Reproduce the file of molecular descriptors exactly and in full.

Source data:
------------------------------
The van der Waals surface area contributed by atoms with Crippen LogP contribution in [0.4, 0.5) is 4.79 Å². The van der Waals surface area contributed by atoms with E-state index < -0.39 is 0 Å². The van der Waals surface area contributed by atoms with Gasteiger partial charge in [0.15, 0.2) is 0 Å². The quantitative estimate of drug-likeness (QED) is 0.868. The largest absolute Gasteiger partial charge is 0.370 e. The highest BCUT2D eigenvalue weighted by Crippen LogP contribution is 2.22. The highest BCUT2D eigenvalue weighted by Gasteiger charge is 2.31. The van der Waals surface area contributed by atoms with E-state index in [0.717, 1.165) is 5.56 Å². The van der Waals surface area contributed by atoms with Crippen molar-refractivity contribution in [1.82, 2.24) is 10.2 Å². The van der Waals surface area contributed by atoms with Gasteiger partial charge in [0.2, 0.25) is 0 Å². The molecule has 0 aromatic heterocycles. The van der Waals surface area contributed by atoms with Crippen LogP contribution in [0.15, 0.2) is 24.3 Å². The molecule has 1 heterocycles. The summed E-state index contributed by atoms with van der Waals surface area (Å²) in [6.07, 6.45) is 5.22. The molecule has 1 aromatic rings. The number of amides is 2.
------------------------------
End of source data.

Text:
The van der Waals surface area contributed by atoms with Crippen LogP contribution in [0.4, 0.5) is 4.79 Å². The van der Waals surface area contributed by atoms with E-state index < -0.39 is 0 Å². The van der Waals surface area contributed by atoms with Gasteiger partial charge in [0.15, 0.2) is 0 Å². The quantitative estimate of drug-likeness (QED) is 0.868. The largest absolute Gasteiger partial charge is 0.370 e. The highest BCUT2D eigenvalue weighted by Crippen LogP contribution is 2.22. The highest BCUT2D eigenvalue weighted by Gasteiger charge is 2.31. The van der Waals surface area contributed by atoms with E-state index in [0.717, 1.165) is 5.56 Å². The van der Waals surface area contributed by atoms with Crippen molar-refractivity contribution in [1.82, 2.24) is 10.2 Å². The van der Waals surface area contributed by atoms with Gasteiger partial charge in [0.2, 0.25) is 0 Å². The molecule has 0 aromatic heterocycles. The van der Waals surface area contributed by atoms with Crippen LogP contribution in [0.15, 0.2) is 24.3 Å². The molecule has 1 heterocycles. The summed E-state index contributed by atoms with van der Waals surface area (Å²) in [6.07, 6.45) is 5.22. The molecule has 1 aromatic rings. The number of amides is 2.